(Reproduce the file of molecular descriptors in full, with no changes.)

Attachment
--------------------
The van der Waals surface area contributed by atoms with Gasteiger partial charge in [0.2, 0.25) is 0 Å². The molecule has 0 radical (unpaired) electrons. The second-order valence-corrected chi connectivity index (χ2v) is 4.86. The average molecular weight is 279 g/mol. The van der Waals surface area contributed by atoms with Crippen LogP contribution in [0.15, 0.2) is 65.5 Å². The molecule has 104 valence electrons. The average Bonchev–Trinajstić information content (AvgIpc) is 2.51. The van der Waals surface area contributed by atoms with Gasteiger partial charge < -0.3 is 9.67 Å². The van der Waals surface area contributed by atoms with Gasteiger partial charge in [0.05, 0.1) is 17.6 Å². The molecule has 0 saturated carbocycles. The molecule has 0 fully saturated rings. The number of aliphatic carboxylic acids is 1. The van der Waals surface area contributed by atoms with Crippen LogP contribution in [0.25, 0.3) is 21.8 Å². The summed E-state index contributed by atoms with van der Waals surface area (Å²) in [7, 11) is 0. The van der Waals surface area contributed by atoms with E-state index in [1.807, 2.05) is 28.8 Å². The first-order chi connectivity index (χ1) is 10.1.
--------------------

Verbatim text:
The van der Waals surface area contributed by atoms with Gasteiger partial charge in [0.2, 0.25) is 0 Å². The molecule has 0 radical (unpaired) electrons. The second-order valence-corrected chi connectivity index (χ2v) is 4.86. The average molecular weight is 279 g/mol. The van der Waals surface area contributed by atoms with Crippen LogP contribution in [0.15, 0.2) is 65.5 Å². The molecule has 104 valence electrons. The average Bonchev–Trinajstić information content (AvgIpc) is 2.51. The van der Waals surface area contributed by atoms with Gasteiger partial charge < -0.3 is 9.67 Å². The van der Waals surface area contributed by atoms with Gasteiger partial charge in [0.05, 0.1) is 17.6 Å². The molecule has 0 saturated carbocycles. The molecule has 0 fully saturated rings. The number of aliphatic carboxylic acids is 1. The van der Waals surface area contributed by atoms with Crippen LogP contribution in [0.25, 0.3) is 21.8 Å². The summed E-state index contributed by atoms with van der Waals surface area (Å²) in [7, 11) is 0. The van der Waals surface area contributed by atoms with E-state index in [1.807, 2.05) is 28.8 Å². The first-order chi connectivity index (χ1) is 10.1.